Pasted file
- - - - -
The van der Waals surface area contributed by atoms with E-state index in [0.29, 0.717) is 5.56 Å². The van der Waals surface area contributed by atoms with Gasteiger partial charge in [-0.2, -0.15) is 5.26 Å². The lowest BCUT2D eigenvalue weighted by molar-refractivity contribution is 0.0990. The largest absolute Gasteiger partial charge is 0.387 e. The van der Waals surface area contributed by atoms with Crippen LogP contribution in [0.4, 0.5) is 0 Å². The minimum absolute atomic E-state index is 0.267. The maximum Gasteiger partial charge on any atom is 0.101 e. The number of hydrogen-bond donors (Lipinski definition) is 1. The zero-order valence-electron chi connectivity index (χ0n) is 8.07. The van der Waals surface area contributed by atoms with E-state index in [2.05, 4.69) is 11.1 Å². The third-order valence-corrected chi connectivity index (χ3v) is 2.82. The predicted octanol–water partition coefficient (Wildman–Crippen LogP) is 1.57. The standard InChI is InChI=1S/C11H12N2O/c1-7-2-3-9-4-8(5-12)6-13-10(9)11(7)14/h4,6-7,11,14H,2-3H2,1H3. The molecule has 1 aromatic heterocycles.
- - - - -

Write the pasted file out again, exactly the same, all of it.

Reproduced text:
The van der Waals surface area contributed by atoms with E-state index in [0.29, 0.717) is 5.56 Å². The van der Waals surface area contributed by atoms with Gasteiger partial charge in [-0.2, -0.15) is 5.26 Å². The lowest BCUT2D eigenvalue weighted by molar-refractivity contribution is 0.0990. The largest absolute Gasteiger partial charge is 0.387 e. The van der Waals surface area contributed by atoms with Crippen LogP contribution in [0.4, 0.5) is 0 Å². The minimum absolute atomic E-state index is 0.267. The maximum Gasteiger partial charge on any atom is 0.101 e. The number of hydrogen-bond donors (Lipinski definition) is 1. The zero-order valence-electron chi connectivity index (χ0n) is 8.07. The van der Waals surface area contributed by atoms with E-state index in [2.05, 4.69) is 11.1 Å². The third-order valence-corrected chi connectivity index (χ3v) is 2.82. The predicted octanol–water partition coefficient (Wildman–Crippen LogP) is 1.57. The standard InChI is InChI=1S/C11H12N2O/c1-7-2-3-9-4-8(5-12)6-13-10(9)11(7)14/h4,6-7,11,14H,2-3H2,1H3. The molecule has 1 aromatic heterocycles.